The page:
Social Media

I AM not my Illness.


Having an illness which is stuck with you for life, whether it’s mental or physical can be the hardest thing to deal with. It took me a long time to come to terms with the fact my Anorexia was never going to just go away, the physical aspect, yes, but the mental never will. Don’t get me wrong, it’s a lot easier now, with way more good days than bad, but a little part of it still lingers in my brain. 

When I first began my Eating Disorder recovery, I was the most scared I have ever been in my life. Like I was trapped in a cage that was caving in around me, my mind conflicted as to whether I leave the saftey and die or run for my life. 99.9% of me didn’t want to let go of any of it. Anorexia was me and I was her. I was the quiet girl in school, the one no one really noticed who I was, then when Anorexia began to take over my life and who I was… I was suddenly noticed. I was somebody. Just not in the right way, the way that only made Anorexia happier and she loved it, every single bit of it.

 The one thing Anorexia wanted to be good at, she was not finally getting recognition for. 

I was petrified. I was now known as ‘Hollie the girl with Anorexia’. I hated it and she loved it, and my mind was a constant war. I never really knew who I was but now I didn't care. I had no direction in life, she had taken away all my hopes, dreams and aspirations. I felt like I’d lost everything I was possibly good at. I was completely lost for a lot of my teenage years. My Eating Disorder was all I really knew; it consumed my entire life. It's all I could do. It's all I controlled.

I remember sitting there wondering just who I exactly was without my illness. I had no idea. It wasn’t until I began to break down the walls and let anorexia go bit by bit that I saw who I was underneath it (I prayed I was still there somewhere). I wanted to be more than another statistic. I wasn't leaving this world a statistic.

We all have hopes and dreams deep down. We all want something in life. We have a glimmer of who we are, each one of us individual as ever. I’ve found that re-finding who I was isn’t a negative as such but more positive.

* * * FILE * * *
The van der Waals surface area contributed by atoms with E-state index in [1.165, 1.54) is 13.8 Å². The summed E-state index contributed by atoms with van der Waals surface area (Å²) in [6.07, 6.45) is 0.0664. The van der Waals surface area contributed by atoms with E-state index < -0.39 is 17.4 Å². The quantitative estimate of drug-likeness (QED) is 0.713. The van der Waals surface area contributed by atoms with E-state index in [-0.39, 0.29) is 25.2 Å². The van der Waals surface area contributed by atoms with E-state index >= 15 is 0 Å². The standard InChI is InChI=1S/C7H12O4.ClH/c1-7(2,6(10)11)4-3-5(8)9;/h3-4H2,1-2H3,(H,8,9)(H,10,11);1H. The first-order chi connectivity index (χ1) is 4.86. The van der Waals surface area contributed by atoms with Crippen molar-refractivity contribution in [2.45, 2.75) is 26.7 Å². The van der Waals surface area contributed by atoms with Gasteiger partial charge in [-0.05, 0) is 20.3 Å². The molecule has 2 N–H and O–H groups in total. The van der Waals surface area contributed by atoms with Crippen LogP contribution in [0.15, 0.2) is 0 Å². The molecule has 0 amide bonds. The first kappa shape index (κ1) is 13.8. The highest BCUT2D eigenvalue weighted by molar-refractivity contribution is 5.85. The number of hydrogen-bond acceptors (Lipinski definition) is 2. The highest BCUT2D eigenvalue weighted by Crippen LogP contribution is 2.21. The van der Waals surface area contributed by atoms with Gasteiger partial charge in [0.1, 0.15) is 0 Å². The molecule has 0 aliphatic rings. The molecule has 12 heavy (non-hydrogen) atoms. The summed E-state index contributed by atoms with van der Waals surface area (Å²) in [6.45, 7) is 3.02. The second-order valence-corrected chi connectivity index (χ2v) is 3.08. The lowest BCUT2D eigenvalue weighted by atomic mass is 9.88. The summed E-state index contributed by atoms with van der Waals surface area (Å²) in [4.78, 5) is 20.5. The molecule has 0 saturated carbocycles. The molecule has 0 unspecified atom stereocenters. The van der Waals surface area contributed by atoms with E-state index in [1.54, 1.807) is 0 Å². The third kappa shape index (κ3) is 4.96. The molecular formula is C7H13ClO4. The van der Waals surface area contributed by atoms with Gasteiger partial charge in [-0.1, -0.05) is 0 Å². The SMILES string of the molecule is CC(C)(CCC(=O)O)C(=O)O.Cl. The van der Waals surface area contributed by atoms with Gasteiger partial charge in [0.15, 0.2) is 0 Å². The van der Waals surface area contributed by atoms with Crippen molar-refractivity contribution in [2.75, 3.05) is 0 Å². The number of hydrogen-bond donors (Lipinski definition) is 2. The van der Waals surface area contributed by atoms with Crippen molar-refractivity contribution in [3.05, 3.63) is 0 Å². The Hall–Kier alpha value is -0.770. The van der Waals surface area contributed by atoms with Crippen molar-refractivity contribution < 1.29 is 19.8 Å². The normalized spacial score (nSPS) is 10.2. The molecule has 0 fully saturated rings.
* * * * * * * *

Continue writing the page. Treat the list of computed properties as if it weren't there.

As the years have gone by, I have unpeeled each layer of who I am. The woman I am, not the scared, ill girl I once was. I am looking back and realising that who I am is what makes me powerful. Anorexia does not. 

I don’t want to be remembered for the past me, I don’t want to be remembered for the girl who starved herself to death or the person who hated herself that much she couldn’t succeed in her career. 

I don’t want to be the girl who fades away from a illness that defeated her.
I am not my illness and my illness is not me. My illness doesn’t define me.

MY strength defines me, my goals, my aspirations, my kindness, my words, my thoughts, my love, my colours, my long hair, my choice of drink, the fire in my eyes, my hobbies, the music I listen to, the way I write, the way I paint, the way I sing (I cannot sing that well, haha), the way I hug, the fact I am the world’s biggest drama queen and cannot eat anything without making a mess. 

The things which make me who I am, are not the things which caused me to break. 

And the bad days? Yes, they come and go. They hurt, they’re a struggle, but they do not define me. Like the rain doesn’t define the weather, the sun could rise tomorrow, and blue in the sky. 

Your illness isn’t you. 

You are YOU. 

You are strong. Powerful. And capable of anything. 

Write down the things which make you who you are. Face your illness in the face and kick it's ass. 

Holli x


Instagram

Theme by BD